Given the sheer number of elite MBA programmes in the United States, it’s hardly surprising that a lower percentage of Americans look overseas for graduate business courses than those in other parts of the world.
According to the GMAC 2015 Prospective Student Survey Report, only 17 percent of American MBA applicants plan to submit applications for international programmes. 93 percent submit applications for programmes in the United States. The only other region or country to report more intended domestic applications than foreign ones is Canada with 46 percent of prospective students applying outside of the country.
The numbers get a little murky inside of the European Union, where students may change countries but have virtually the same rights as domestic candidates. But even then over 50 percent of applicants send materials abroad.
Everywhere else in the world reports a higher percentage of international applications compared to domestic school submissions. At the very least, this should tell you that a significant number of MBA hopefuls consider international programmes – and, indeed, international graduate student numbers are on the rise.
MBA Candidates Have Different Reasons for Studying Abroad
No one chooses to go to business school for a single reason. There are always multiple factors at play, even though there may be some overpowering ones. According to INSEAD’s 2015 Employment Statistics Report, a whopping 80 percent of graduates changed their sector, function, or country post-graduation (and 26 percent changed all three).
The GMAC survey demonstrates the primary reasons why MBA candidates opt for international study. According to their results,
• 60 percent want an international career,
• 49 percent want and international network, and
• 36 percent want to study in a country with English language instruction.
Of course, that “international career” category may be largely built on students that apply to American, English, or Swiss schools because that’s where they want to be after graduation. It doesn’t have to be about securing a job that demands international travel or opens opportunities to relocate every couple of years.
Post-Graduation Salaries for MBA Candidates
Still, it can be argued that salary increases are one of the driving factors for choosing an MBA at all – and it almost goes without saying that the more elite the programme, the higher the post-salaries to be claimed.
It’s therefore almost a necessity for candidates from some areas to travel abroad to complete their studies. And it’s the number of students looking at international universities that may drive some of the beliefs regarding salary increases.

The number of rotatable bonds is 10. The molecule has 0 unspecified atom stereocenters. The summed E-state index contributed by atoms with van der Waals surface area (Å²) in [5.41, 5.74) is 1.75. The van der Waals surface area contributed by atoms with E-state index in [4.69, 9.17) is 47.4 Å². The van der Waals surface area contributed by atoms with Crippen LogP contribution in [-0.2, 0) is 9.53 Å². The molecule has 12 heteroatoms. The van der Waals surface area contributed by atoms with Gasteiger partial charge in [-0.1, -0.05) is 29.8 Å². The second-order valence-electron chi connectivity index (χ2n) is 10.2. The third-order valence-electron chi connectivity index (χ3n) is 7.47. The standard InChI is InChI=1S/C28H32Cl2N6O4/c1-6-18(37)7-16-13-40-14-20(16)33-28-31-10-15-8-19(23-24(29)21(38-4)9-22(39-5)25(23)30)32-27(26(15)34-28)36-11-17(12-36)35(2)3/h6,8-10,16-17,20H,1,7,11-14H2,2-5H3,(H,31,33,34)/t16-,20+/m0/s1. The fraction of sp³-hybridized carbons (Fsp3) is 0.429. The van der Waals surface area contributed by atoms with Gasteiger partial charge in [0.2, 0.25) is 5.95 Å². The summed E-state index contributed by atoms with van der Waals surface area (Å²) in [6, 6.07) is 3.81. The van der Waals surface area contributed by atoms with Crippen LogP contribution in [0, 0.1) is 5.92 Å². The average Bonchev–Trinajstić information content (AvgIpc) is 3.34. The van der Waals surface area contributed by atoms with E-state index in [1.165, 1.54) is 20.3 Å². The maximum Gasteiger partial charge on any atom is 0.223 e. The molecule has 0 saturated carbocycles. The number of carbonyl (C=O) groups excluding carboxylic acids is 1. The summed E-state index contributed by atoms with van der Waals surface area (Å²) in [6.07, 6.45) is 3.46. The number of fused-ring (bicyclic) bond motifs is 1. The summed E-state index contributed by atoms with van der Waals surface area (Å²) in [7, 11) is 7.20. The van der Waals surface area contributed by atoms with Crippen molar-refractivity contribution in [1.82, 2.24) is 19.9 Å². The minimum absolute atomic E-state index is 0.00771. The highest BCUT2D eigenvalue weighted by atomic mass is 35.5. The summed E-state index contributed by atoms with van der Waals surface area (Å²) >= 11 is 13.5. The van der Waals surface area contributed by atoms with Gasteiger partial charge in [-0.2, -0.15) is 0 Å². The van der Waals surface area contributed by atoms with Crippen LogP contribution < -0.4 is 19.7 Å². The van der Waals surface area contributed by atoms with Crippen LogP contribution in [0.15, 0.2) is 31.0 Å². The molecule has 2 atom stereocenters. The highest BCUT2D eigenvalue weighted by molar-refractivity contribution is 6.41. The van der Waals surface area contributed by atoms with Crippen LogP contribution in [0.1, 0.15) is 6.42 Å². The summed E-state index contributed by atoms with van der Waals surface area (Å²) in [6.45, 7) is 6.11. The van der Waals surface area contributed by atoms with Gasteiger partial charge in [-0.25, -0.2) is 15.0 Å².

Although the numbers a few years old, a Business Insider article demonstrates the salary expectations of MBA graduates. In 2013, South African MBA candidates expected to increase the current “average” salary of US $32,000 by 387 percent to $122,000. (And that reflects a decrease from the previous year’s expectation of $162,000.) Those figures are certainly in line with the median salaries reported by Harvard Business School graduates, but it’s important to keep in mind that many of their grads remain in the United States post-graduation. For those that return to South Africa, it’s more likely that the figures reported by INSEAD of roughly US $75,625 (as a median in 2015) are more accurate.
That said, the Financial Times reports an average increase in salary from the University of Cape Town’s Graduate School of Business (UCT GSB) at 68 percent with a current average salary of US $138,466. Those are certainly big numbers, no matter how you slice it.
Of course you can argue that UCT GSB is the only African school to crack the FT’s top-100 full-time MBA list. South American and Eastern Europe have equally low numbers of highly-ranked schools. It all boils down to the fact that many MBA hopefuls find it almost essential to travel – and even those that aren’t “forced,” find the extreme benefits of international graduate studies something they just can’t imagine doing without.
Katie Schenk studied human rights and graduated with a bachelor’s degree from Kent State University while working with NGOs in Geneva. Although she has since settled in South Africa, with work towards a master’s in forced migration thought the University of Witswatersrand, nothing stops her from being a proud American. Katie has been part of the Prodigy Finance team as a content specialist since 2013. She also loves rugby, sloppy Mexican food and Tudor history, which means you could find her in any section of a bookstore.
* This blog post is sponsored by our friends at Prodigy Finance
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